Emma Byerly

Mentor: Dr. S. Luke Flory
College of Agriculture and Life Sciences
"As long as I can recall, I have been utterly fascinated by the natural world. The more I learn, the more I realize its infinite complexities. I got involved with research to have the opportunity to work alongside individuals who share my passion."


Plant Science



Research Interests

  • Plant community ecology
  • Invasion ecology
  • Climate change

Academic Awards

  • Kissimmee Valley Livestock Show Scholarship
  • Florida Bright Futures
  • University Scholars Program 2016




  • Operation Christmas Child
  • Sprong's Bluff community garden

Hobbies and Interests

  • Reading
  • Hiking
  • Gardening
  • Drawing

Research Description

Facilitation Among Invasive Plant Species Under Climate Change
The effects of individual non-native invasive species on native communities are widely studied but there is a growing need for research on interactions among multiple invaders. These interactions range from competitive to facilitative. The establishment of one invader may disrupt the native ecosystem and create favorable conditions for the establishment of other invaders. This facilitation can result in an ‘invasional meltdown’ scenario where the native community is ultimately replaced by invasive species. Understanding the relationships among invasive species is becoming more critical in the face of global climate change, which may exacerbate invasions and their effects. Climate change, coupled with invasional meltdown, could promote the expansion of invasive species.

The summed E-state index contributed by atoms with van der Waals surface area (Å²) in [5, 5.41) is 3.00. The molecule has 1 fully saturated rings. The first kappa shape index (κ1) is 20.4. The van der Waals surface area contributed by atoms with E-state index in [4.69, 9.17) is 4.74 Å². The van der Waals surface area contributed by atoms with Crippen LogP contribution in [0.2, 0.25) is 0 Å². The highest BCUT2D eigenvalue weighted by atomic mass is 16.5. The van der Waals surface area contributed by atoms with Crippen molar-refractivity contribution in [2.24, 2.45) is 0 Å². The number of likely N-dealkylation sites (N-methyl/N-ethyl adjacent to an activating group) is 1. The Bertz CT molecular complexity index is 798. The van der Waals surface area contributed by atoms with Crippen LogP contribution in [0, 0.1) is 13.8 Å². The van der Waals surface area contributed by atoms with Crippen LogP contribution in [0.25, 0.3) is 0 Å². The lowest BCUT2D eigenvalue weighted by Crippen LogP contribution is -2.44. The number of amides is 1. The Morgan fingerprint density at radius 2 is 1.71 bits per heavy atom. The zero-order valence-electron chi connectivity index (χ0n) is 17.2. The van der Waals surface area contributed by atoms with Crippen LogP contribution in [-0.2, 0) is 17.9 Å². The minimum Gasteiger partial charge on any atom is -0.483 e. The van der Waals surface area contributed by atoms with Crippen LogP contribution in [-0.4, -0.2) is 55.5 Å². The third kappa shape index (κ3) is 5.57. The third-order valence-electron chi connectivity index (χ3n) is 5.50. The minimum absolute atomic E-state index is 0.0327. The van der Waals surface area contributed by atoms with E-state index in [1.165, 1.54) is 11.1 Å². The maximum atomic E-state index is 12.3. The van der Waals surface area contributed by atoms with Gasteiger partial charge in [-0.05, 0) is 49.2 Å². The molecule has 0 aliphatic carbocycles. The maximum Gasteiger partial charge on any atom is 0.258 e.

My project seeks to determine if the invasive cogongrass (Imperata cylindrica) facilitates other invaders under ambient and experimentally reduced soil moisture. Seedlings of lantana (Lantana camara), Chinese tallow (Triadica sebifera), and Brazilian pepper (Schinus terebinthifolius) have been planted into plots treated with a factorial combination of reduced rainfall and cogongrass invasion. Seedling survival, height, diameter, and final biomass will be measured to determine plant performance under each of the four treatments. Environmental conditions, such as soil moisture and light availability, will also be assessed to explore possible mechanisms of facilitation. Evaluating invaded community dynamics during a simulated drought will provide invaluable information to predict and manage invasive plant spread with the changing climate.